The truest test of any building’s durability or strength is seen in how it stands up to the various elements which bombard it on a daily basis. Such as heat and cold, rain and sunshine, climate change, and even catastrophic weather conditions. Our building, Trinity Presbyterian Church, is facing a storm, and its name is Covid-19. How we weather this storm as a church will speak volumes about our character, our compassion, but most importantly our love for Christ. We are the church, but if we are to remain, we need to remember love is a verb. Love as a verb means to be involved, to sacrifice, to listen, appreciate, and work together. Love is a doing word, meaning giving up your own rights in order to serve your partner, friend, family or fellow church member. Pause 1-2-3
As come to our next sermon in our series, Paul reminds us the only way the church will last, is if it is built on Christ and held together with love. Without love, all the bricks and spiritual gifts are worthless. Our church, just like the Corinthian church, is a melting pot of different cultures, races and nationalities. Yet Paul calls on us as believers to be the light of Christ, to our church, our community, and our country. He wasn’t just writing this letter to married couples, instead to the various members of his diverse congregation. He reminds them no matter their different nationalities, different cultures, no matter their diverse gifts and talents, love united them. This same love unites us in a unique and beautiful way. Paul tells us the love for Jesus and for each other is Essential, Expressive, and Eternal. Pause 1-2-3
1. Love is Essential vs. 1-3
Just like a car needs an engine to run, a plane wings to fly and tennis racket strings to hit a ball, in the same way Paul tells us, we need love in order to function, both as believers and the church. Love is absolutely Essential for “If I speak in the tongues of men or of angels, but do not have love, I am only a resounding gong or a clanging cymbal... If I give all I possess to the poor and give over my body to hardship that I may boast, but do not have love, I gain nothing vs. 1, 3”. We are to love one another, because God is love. God taught us how to love by sending His Son into the world. Jesus Christ taught us what love is by dying on the cross. He also commanded all those who follow him to love each other. Believers are given the gift of the Holy Spirit who teaches us to love one another and who pours out the love of God into our hearts. Therefore, we can see that love is essential and it enriches all it touches. Pause 1-2-3-4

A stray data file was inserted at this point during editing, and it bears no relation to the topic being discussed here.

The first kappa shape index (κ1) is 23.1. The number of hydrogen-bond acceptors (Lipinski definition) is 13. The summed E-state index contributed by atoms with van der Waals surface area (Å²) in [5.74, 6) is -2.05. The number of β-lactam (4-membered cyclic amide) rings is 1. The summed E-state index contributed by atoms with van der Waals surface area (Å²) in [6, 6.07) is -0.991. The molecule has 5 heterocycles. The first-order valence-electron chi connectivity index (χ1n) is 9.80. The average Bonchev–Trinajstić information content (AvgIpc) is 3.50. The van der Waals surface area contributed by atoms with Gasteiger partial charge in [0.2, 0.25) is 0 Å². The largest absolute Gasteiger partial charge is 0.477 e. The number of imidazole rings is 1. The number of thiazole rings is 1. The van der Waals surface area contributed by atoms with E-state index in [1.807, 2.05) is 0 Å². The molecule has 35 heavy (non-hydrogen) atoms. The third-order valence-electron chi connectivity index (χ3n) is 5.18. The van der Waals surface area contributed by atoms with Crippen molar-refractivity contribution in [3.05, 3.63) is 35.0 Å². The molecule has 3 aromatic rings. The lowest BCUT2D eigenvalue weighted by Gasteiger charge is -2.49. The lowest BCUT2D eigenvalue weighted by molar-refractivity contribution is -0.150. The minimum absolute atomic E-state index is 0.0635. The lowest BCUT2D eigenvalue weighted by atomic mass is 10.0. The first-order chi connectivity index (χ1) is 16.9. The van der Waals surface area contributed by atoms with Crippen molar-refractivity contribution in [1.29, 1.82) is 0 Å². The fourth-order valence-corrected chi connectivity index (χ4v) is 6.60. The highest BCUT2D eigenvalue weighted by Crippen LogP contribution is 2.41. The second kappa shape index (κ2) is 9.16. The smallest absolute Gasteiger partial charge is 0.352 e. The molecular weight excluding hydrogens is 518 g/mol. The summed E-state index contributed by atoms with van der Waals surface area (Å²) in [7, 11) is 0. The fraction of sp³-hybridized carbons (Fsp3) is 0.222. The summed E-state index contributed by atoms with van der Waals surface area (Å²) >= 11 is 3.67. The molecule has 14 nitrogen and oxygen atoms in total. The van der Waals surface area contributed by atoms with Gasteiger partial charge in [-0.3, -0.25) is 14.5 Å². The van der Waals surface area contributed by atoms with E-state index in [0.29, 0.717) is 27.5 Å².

The Essential nature of love means that all the sermons, prayer meetings, church services, Bible studies and seminars, are useless without it. If we can’t show love to our fellow brothers and sisters in this time of crisis, then we honestly need to check our own hearts, and ask the question have we truly understood the love of Christ. We can often be so caught up with all the gifts and abilities, which we have been given. Yet forget to do the simplest of things, like showing kindness and compassion those in need, regardless of status or privilege. See we are all given talents, gifts, and passions. If we use these unique gifts in love, it strengthens and enriches everything we do. It is incredibly easy to see the difference between a person who simply works for money and someone who is passionate about their job. We are called to passionately serve Christ and others during this difficult time. We are called to do everything in love, for without it we are nothing but hot air and noise. We are to show the kind of radical love, which Jesus showed us. John first letter says, “We love because he first loved us. Whoever claims to love God yet hates a brother or sister is a liar. For whoever does not love their brother and sister, whom they have seen, cannot love God, whom they have not seen. And he has given us this command: Anyone who loves God must also love their brother and sister 4:19-21” Pause 1-2-3